Edible Labeling Called into Question After Dowd Overdose
New York Times columnist Maureen Dowd’s unfortunate overdose on a pot chocolate bar drew national attention to the issue of edible labeling this week. During her recent visit to Colorado, Dowd consumed almost an entire pot candy bar, which was designed to be taken in 16 separate doses. She describes in her column how it left her curled up in a paranoid and hallucinatory state for eight hours. She also complained that the dosage was not clear on the label.
More Stringent Labeling Laws on Their Way in Colorado
New regulatory laws recently signed by Colorado Gov. John Hickenlooper are expected to bring more stringent packaging requirements to cannabis edibles and concentrates.
A task force will be formed to design through this new Colorado edible regulation to design packaging and labeling that clearly distinguishes pot edibles from regular foods. The new law also outlaws retail edibles manufacturers from producing edible products that can be confused for trademarked regular food products or food products marketed to children.
The new concentrates law in Colorado addresses the concern some lawmakers had that the weight limit on how much an adult can purchase at a retail store — 1 ounce for Colorado residents and 1/4 ounce for non-residents — did not distinguish between flowers, concentrates, or edibles. The new law authorizes a scientific study to guide the Colorado state licensing authority in establishing the equivalency of one ounce of pot in retail products, such as hash oil. Once that equivalency is established through the study, products like hash candies will count for more than their actual weight when calculating how much cannabis a buyer can purchase.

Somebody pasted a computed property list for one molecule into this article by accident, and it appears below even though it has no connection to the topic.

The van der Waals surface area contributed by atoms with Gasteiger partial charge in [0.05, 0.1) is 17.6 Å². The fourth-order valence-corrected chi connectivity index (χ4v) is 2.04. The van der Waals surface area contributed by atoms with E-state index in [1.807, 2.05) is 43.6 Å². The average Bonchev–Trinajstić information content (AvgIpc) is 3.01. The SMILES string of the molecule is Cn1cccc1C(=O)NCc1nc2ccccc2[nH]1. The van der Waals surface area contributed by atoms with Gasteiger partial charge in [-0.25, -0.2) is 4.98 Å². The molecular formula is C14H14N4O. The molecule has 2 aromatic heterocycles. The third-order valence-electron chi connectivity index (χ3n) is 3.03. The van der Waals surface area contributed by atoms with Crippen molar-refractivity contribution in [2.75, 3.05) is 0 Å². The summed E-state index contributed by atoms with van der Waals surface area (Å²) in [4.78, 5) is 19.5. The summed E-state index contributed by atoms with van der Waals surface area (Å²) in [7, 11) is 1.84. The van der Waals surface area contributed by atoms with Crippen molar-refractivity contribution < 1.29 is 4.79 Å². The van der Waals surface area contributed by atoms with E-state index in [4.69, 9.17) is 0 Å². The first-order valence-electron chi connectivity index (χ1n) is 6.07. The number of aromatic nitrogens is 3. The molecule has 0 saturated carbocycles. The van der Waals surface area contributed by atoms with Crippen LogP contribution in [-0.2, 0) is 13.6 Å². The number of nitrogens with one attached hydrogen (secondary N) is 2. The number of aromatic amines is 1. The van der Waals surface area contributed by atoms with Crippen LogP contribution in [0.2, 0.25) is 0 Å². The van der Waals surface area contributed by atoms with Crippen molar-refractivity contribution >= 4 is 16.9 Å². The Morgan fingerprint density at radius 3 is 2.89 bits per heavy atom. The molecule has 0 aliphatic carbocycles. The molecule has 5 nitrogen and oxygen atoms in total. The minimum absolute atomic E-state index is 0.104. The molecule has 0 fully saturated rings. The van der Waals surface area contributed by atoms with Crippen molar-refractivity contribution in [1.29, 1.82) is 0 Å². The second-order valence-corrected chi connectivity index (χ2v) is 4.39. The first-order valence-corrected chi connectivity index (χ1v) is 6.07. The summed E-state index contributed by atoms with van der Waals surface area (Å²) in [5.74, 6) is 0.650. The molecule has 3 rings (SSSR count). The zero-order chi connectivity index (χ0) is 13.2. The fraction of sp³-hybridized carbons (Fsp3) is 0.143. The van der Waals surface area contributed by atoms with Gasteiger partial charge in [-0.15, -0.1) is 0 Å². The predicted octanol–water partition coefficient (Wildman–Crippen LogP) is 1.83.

Voters Ban Most Outdoor Cultivation in California’s Lake County
Lake County Voters approved Measure N on Tuesday, which will ban most outdoor marijuana cultivation throughout the county. The Lake County Board of Supervisors passed the restrictive ordinance last December, but a community group opposing the ordinance gathered enough signatures to force the board to either revoke the ordinance or place it on the June ballot, which is what they did.
The ordinance bans outdoor cultivation within community growth boundaries, limits indoor grows to 100 square feet or less, and allows limited outdoor cultivation on parcels one acre or larger that are outside of the community growth boundaries. Collective or cooperative organizations will be allowed to grow as many as 48 mature plants if the property is at least 20 acres and located on an “A” agriculture zoned property.
Another California county, Tulare, is drafting an ordinance to ban any cannabis cultivation in unincorporated areas of the county.
Legislation Illinois for Allowing Prescriptions for Minors with Seizures
The Illinois Senate approved legislation on Friday that would expand Illinois’ medical marijuana law to allow prescription cards for minors with epilepsy or chronic seizures. The Illinois House already approved the bill, and it now goes to Gov. Pat Quinn’s desk for a final decision.
CBD Oil Legalization Making Headway in Several States
Iowa’s Governor Terry Branstad signed a limited CBD medical marijuana bill last Friday. The legislation will allow people suffering seizure disorders to use high-CBD cannabis oil with a neurologist’s recommendation.
A similar bill was signed into law by South Carolina Governor Nikki Haley on Tuesday. The new law will allow for children with epilepsy to use high-CBD cannabis oil. The law also calls for the creation of a committee to study the feasibility of growing the cannabis in South Carolina, as well as a clinical trial at the Medical University of South Carolina.
In New York this week, Governor Andrew Cuomo signed a deal with GQ Pharmaceuticals to do a trial of its cannabis-derived high-CBD seizure drug, Epidiolex. The clinical trial with GW Pharmaceuticals still needs approval from the U.S. Food and Drug Administration.
But medical marijuana advocates said the plan is too limited and will take too long. Advocates have suggested Cuomo should be backing the current efforts to pass a full-blown medical marijuana bill instead of trying to blunt efforts to pass it by enacting half-measures.
This Tuesday, two key legislators met to seek a compromise on medical marijuana. Sen. Diane Savino (D-Staten Island) and Assemblyman Richard Gottfried (D-Manhattan) met in an effort to find a compromise between their two bills that could lead to passage of a bill before the session ends in two weeks. The Assembly has already approved Gottfried’s bill, but the Senate has yet to act on Savino’s.